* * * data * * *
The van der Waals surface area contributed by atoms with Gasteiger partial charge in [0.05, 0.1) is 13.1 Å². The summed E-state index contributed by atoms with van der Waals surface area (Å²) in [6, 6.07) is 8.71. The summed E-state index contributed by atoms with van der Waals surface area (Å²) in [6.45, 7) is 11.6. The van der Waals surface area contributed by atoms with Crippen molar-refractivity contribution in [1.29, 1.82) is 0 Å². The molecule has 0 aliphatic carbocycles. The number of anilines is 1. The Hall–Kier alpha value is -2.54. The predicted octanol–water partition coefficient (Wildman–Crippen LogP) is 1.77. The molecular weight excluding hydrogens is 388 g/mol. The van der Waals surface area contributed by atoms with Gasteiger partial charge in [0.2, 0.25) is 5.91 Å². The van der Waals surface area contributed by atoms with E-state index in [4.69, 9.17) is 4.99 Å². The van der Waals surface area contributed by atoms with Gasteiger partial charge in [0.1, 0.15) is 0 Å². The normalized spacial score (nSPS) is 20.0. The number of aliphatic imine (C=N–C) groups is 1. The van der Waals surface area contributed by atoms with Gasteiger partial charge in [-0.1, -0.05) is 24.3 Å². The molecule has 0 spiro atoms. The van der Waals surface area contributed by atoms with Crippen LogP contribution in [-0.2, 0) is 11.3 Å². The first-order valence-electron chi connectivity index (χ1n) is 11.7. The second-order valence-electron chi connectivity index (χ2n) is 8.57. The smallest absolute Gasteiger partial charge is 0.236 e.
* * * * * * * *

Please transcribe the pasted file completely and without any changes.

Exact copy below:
The van der Waals surface area contributed by atoms with Gasteiger partial charge in [0.05, 0.1) is 13.1 Å². The summed E-state index contributed by atoms with van der Waals surface area (Å²) in [6, 6.07) is 8.71. The summed E-state index contributed by atoms with van der Waals surface area (Å²) in [6.45, 7) is 11.6. The van der Waals surface area contributed by atoms with Crippen molar-refractivity contribution in [1.29, 1.82) is 0 Å². The molecule has 0 aliphatic carbocycles. The number of anilines is 1. The Hall–Kier alpha value is -2.54. The predicted octanol–water partition coefficient (Wildman–Crippen LogP) is 1.77. The molecular weight excluding hydrogens is 388 g/mol. The van der Waals surface area contributed by atoms with Gasteiger partial charge in [0.2, 0.25) is 5.91 Å². The van der Waals surface area contributed by atoms with E-state index in [4.69, 9.17) is 4.99 Å². The van der Waals surface area contributed by atoms with Gasteiger partial charge in [0.1, 0.15) is 0 Å². The normalized spacial score (nSPS) is 20.0. The number of aliphatic imine (C=N–C) groups is 1. The van der Waals surface area contributed by atoms with Gasteiger partial charge in [-0.1, -0.05) is 24.3 Å². The molecule has 0 spiro atoms. The van der Waals surface area contributed by atoms with Crippen LogP contribution in [-0.2, 0) is 11.3 Å². The first-order valence-electron chi connectivity index (χ1n) is 11.7. The second-order valence-electron chi connectivity index (χ2n) is 8.57. The smallest absolute Gasteiger partial charge is 0.236 e.